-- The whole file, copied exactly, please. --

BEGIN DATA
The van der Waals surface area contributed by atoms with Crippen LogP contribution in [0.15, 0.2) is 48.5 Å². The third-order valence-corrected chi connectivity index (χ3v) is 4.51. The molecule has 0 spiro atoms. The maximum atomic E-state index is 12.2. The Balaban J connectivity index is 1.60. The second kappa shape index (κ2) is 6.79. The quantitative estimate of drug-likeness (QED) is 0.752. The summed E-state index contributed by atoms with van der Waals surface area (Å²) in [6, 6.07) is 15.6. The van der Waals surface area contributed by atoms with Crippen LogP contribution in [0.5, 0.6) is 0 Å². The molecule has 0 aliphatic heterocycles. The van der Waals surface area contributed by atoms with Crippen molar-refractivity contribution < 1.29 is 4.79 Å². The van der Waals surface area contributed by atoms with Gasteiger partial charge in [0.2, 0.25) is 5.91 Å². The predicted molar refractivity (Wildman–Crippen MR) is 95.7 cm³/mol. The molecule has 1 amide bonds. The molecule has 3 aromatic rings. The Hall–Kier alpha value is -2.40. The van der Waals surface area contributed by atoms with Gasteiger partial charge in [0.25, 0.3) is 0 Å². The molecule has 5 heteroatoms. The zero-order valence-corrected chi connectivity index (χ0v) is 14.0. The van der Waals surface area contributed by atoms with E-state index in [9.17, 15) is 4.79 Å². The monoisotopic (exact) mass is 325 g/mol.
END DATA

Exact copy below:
The van der Waals surface area contributed by atoms with Crippen LogP contribution in [0.15, 0.2) is 48.5 Å². The third-order valence-corrected chi connectivity index (χ3v) is 4.51. The molecule has 0 spiro atoms. The maximum atomic E-state index is 12.2. The Balaban J connectivity index is 1.60. The second kappa shape index (κ2) is 6.79. The quantitative estimate of drug-likeness (QED) is 0.752. The summed E-state index contributed by atoms with van der Waals surface area (Å²) in [6, 6.07) is 15.6. The van der Waals surface area contributed by atoms with Crippen LogP contribution in [0.5, 0.6) is 0 Å². The molecule has 0 aliphatic heterocycles. The van der Waals surface area contributed by atoms with Crippen molar-refractivity contribution < 1.29 is 4.79 Å². The van der Waals surface area contributed by atoms with Gasteiger partial charge in [0.2, 0.25) is 5.91 Å². The predicted molar refractivity (Wildman–Crippen MR) is 95.7 cm³/mol. The molecule has 1 amide bonds. The molecule has 3 aromatic rings. The Hall–Kier alpha value is -2.40. The van der Waals surface area contributed by atoms with Gasteiger partial charge in [0.25, 0.3) is 0 Å². The molecule has 5 heteroatoms. The zero-order valence-corrected chi connectivity index (χ0v) is 14.0. The van der Waals surface area contributed by atoms with E-state index in [9.17, 15) is 4.79 Å². The monoisotopic (exact) mass is 325 g/mol.